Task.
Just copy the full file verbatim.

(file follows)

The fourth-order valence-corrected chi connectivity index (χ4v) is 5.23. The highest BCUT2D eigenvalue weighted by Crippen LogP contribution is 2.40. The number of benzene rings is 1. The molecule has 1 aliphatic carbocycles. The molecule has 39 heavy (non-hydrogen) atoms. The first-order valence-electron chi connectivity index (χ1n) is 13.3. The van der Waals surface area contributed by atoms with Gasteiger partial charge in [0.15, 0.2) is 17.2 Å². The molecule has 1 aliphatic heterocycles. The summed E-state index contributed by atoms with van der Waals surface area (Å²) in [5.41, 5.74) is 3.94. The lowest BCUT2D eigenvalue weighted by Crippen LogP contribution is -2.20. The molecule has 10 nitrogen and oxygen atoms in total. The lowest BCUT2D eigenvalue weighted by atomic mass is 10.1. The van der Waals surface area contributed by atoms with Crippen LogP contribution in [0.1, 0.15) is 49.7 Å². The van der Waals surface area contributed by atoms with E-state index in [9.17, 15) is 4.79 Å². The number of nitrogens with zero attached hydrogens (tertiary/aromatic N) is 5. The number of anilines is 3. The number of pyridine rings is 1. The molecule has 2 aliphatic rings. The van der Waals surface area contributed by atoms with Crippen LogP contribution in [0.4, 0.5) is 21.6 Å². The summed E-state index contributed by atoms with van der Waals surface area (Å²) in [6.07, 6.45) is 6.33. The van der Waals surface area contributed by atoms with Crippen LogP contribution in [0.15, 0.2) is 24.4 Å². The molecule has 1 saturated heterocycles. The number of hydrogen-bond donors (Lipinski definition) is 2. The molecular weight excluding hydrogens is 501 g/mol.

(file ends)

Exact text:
The fourth-order valence-corrected chi connectivity index (χ4v) is 5.23. The highest BCUT2D eigenvalue weighted by Crippen LogP contribution is 2.40. The number of benzene rings is 1. The molecule has 1 aliphatic carbocycles. The molecule has 39 heavy (non-hydrogen) atoms. The first-order valence-electron chi connectivity index (χ1n) is 13.3. The van der Waals surface area contributed by atoms with Gasteiger partial charge in [0.15, 0.2) is 17.2 Å². The molecule has 1 aliphatic heterocycles. The summed E-state index contributed by atoms with van der Waals surface area (Å²) in [5.41, 5.74) is 3.94. The lowest BCUT2D eigenvalue weighted by Crippen LogP contribution is -2.20. The molecule has 10 nitrogen and oxygen atoms in total. The lowest BCUT2D eigenvalue weighted by atomic mass is 10.1. The van der Waals surface area contributed by atoms with Crippen LogP contribution in [0.1, 0.15) is 49.7 Å². The van der Waals surface area contributed by atoms with E-state index in [9.17, 15) is 4.79 Å². The number of nitrogens with zero attached hydrogens (tertiary/aromatic N) is 5. The number of anilines is 3. The number of pyridine rings is 1. The molecule has 2 aliphatic rings. The van der Waals surface area contributed by atoms with Crippen LogP contribution in [0.4, 0.5) is 21.6 Å². The summed E-state index contributed by atoms with van der Waals surface area (Å²) in [6.07, 6.45) is 6.33. The van der Waals surface area contributed by atoms with Crippen LogP contribution in [0.15, 0.2) is 24.4 Å². The molecule has 1 saturated heterocycles. The number of hydrogen-bond donors (Lipinski definition) is 2. The molecular weight excluding hydrogens is 501 g/mol.